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Israeli Occupation versus the Noble Profession

“Also I will, according to my ability and judgment, prescribe a regimen for the health of the sick; but I will utterly reject harm and mischief”. A line in the oath taken by every single medical student when they graduate as doctors, the Hippocratic Oath is explicit in its requirements that every new physician uphold specific ethical standards. Of historic and traditional value, the oath is considered a rite of passage for practitioners of medicine in many countries, however, it would appear as if the medical practitioners in Israel have chosen their culture of occupation over their duties to the noble profession. A medical doctor myself, I am astounded at the level of disregard for the basic principles to the commitment of life and health that Israeli doctors have practiced in recent years. These practices have spread their tentacles far into the Israeli healthcare system, poisoning the nobility of a profession committed to life.

A stark example of the disparity and complete desecration of the principle of universal and equal healthcare, Israeli health practitioners regularly separate Israeli and Palestinian mothers in the maternity ward. According to an investigation recently published by public radio broadcaster Israel Radio, while in some hospitals it is an unofficial policy always carried out; at others the segregation occurs at the behest of patients. The phenomenon of segregating Jewish and Palestinian women in Israeli hospitals is far from new, and it has been reported by major media outlets for at least the past decade. A 2006 article in Haaretz highlighted the practice in two hospitals in northern Israel in which one of the hospitals defended the policy at the time citing “differences in mentality” among Jewish and Palestinian patients. Six years later, in 2012, the Ma’ariv daily newspaper found identical results at some of the exact same hospitals that Israel Radio exposed as implementing segregation. Even within the Israeli health system segregation does not only take place along Jewish-Arab divides- in 2012 the Health Ministry ordered hospitals across the country to put African asylum seekers into isolation. Working in some of South Africa’s largest public hospitals where many of our patients are asylum seekers and refugees, I cannot even fathom the idea of them being isolated at hospitals or receiving less than optimal treatment based on their race or origin.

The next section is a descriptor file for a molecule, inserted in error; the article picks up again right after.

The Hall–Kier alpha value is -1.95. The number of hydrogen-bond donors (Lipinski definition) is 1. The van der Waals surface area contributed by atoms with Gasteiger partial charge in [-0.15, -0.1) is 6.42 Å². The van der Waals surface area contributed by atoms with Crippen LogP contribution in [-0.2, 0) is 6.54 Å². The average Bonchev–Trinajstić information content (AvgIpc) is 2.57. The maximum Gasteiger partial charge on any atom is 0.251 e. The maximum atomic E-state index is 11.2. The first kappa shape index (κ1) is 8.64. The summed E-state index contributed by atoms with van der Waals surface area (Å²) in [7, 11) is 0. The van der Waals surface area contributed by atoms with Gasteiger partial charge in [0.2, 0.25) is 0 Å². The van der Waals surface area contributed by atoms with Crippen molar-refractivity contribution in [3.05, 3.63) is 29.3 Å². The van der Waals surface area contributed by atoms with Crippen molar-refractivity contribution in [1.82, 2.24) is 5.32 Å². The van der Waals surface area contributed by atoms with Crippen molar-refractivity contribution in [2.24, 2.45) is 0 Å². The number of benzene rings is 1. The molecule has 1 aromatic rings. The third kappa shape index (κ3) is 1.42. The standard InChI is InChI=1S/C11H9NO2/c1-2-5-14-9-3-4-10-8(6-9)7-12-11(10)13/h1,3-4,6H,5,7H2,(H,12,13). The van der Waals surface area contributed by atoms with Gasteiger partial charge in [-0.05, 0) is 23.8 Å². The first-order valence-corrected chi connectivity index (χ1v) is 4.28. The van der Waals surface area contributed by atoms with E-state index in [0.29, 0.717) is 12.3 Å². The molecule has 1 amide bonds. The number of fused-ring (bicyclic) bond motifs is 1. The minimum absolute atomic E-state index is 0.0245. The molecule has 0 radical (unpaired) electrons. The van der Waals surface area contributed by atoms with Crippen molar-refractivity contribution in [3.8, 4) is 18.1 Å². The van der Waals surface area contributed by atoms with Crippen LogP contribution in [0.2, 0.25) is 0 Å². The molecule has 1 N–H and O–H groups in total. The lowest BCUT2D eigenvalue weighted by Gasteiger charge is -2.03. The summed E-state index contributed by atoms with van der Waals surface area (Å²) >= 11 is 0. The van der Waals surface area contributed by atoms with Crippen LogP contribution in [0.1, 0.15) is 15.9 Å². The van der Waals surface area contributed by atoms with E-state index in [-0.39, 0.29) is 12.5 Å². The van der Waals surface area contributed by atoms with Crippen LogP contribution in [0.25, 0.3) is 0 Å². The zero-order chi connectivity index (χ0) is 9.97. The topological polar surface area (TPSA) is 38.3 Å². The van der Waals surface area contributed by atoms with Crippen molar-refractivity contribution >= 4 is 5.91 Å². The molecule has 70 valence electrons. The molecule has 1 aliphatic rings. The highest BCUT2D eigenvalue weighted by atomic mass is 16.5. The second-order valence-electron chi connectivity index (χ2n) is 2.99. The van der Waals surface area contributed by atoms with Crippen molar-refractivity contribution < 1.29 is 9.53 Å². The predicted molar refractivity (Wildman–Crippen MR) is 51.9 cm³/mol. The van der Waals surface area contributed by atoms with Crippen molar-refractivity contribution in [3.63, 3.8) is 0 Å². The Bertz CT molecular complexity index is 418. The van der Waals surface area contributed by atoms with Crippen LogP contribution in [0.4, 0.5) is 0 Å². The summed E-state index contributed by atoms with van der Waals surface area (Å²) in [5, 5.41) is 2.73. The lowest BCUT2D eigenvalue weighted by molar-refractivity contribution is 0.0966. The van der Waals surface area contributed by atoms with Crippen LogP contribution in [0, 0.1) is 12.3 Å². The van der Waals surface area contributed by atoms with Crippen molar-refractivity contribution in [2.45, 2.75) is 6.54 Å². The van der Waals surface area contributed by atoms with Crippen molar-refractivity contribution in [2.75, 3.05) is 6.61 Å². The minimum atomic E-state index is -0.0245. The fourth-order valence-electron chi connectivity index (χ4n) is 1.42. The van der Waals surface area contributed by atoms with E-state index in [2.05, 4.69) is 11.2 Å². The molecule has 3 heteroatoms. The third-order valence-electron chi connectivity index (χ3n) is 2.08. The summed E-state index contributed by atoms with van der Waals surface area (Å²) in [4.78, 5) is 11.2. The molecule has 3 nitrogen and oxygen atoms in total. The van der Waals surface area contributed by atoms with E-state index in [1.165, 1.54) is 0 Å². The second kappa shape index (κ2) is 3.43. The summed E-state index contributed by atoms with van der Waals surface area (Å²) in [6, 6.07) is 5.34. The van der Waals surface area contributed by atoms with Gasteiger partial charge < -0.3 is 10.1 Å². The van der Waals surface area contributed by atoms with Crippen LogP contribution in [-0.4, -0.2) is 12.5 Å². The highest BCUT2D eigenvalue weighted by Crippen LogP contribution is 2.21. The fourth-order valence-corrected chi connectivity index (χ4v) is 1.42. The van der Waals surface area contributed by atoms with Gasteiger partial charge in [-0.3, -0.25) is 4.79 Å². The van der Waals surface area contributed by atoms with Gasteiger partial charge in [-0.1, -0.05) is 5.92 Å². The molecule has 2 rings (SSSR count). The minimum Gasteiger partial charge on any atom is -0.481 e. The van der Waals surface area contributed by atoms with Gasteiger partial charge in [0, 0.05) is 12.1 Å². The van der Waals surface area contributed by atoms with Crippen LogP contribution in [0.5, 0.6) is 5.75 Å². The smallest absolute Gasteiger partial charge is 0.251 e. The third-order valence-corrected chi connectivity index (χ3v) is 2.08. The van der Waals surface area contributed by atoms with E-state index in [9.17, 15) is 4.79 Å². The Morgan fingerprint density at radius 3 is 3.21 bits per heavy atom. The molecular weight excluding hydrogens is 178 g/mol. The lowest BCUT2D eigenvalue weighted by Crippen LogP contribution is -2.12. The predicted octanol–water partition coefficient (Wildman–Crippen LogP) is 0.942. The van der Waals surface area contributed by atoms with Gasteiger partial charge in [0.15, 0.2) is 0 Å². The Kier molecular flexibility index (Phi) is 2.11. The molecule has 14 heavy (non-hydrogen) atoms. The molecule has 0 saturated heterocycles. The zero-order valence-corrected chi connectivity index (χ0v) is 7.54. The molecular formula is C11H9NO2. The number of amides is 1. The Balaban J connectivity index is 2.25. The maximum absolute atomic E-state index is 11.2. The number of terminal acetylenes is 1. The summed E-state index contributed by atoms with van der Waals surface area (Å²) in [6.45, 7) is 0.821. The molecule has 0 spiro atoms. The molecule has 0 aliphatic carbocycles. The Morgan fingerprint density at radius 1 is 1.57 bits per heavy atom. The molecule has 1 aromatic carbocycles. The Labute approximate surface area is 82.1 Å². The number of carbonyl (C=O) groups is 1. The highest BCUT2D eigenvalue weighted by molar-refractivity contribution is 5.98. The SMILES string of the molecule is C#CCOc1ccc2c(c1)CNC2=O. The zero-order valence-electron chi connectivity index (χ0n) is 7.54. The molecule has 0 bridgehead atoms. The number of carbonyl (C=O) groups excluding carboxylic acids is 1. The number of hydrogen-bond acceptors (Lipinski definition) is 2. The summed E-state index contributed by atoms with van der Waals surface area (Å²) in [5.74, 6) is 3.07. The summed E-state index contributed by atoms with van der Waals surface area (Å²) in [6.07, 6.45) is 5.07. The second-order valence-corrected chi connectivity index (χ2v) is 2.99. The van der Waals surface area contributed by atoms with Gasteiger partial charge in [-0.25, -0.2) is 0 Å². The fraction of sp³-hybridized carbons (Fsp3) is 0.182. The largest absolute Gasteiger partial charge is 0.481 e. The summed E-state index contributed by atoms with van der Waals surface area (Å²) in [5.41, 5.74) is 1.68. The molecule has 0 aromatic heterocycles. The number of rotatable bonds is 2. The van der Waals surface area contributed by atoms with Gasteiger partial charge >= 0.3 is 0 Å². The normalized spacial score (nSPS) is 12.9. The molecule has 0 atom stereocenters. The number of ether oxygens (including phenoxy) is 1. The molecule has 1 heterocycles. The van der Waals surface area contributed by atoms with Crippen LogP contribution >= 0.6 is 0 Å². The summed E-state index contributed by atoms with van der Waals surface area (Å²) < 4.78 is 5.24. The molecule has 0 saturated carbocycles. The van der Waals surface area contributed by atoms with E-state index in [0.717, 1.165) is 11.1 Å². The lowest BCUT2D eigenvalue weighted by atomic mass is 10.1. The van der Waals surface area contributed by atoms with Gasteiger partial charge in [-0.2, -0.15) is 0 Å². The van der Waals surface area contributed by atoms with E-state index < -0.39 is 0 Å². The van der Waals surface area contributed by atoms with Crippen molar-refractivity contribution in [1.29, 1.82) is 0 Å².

Another aspect that Israeli healthcare professionals have failed in is their increasing compliance with the military rule of the country in imposing unjust treatment upon Palestinian prisoners.   A growing portion of the Palestinian prisoners held in solitary confinement by Israel have gone on hunger strike to protest their mistreatment. Over the last two years, Israel has doubled its use of solitary confinement for all of its prisoners, both criminal and political, according to a new report from Physicians for Human Rights–Israel (PHRI).  PHRI found that Israeli healthcare professionals give solitary confinement “a medical stamp of approval”, despite the World Medical Association Declaration of Tokyo prohibiting physicians from taking part in any way in torture or cruel punishment. “Solitary confinement is chosen for the duration of interrogations precisely because of its devastating psychological effects on individuals,” the report states. In 2011, the UN Special Rapporteur on Torture, Juan Méndez, argued that solitary confinement for more than 15 days constitutes torture and can result in permanent psychological damage. It was found that prison health providers will explicitly state that a prisoner is “fit for solitary confinement” or “there is nothing to prevent solitary confinement in this case.” An update to the World Medical Association’s Declaration of Tokyo in 2007, which the Israeli Medical Association approved, obliges physicians to report any instance of torture they witness and yet Israeli physicians are working in direct contradiction to this. Again, they have not only defiled their commitment to the Hippocratic Oath but to the profession as well.

May it be in the maternity wards, where given the documented conduct of Israeli physicians one can reliably extrapolate that the segregated Arab and African asylum seekers receive far less than optimal treatment compared to the Jewish mothers, or it be with regards to the healthcare rights of Palestinian political prisoners, it is clear that the degree of absolute disregard for the fundamental commitment to being a doctor is being ignored by Israeli physicians. Just as Dr Ivor Lang, Dr Benjamin Tucker and Dr Colin Hersch subordinated their Hippocratic Oath to the will of the Apartheid regime’s officers, which ultimately led to the death of Steve Biko, Israeli doctors have set themselves on the same path to disgracing their promise to the profession in favour of upholding the principles of the occupation forces of Israel.

Written by: Dr Aayesha J Soni, Vice Chairperson of the Media Review Network

Follow Aayesha: @AayeshaJ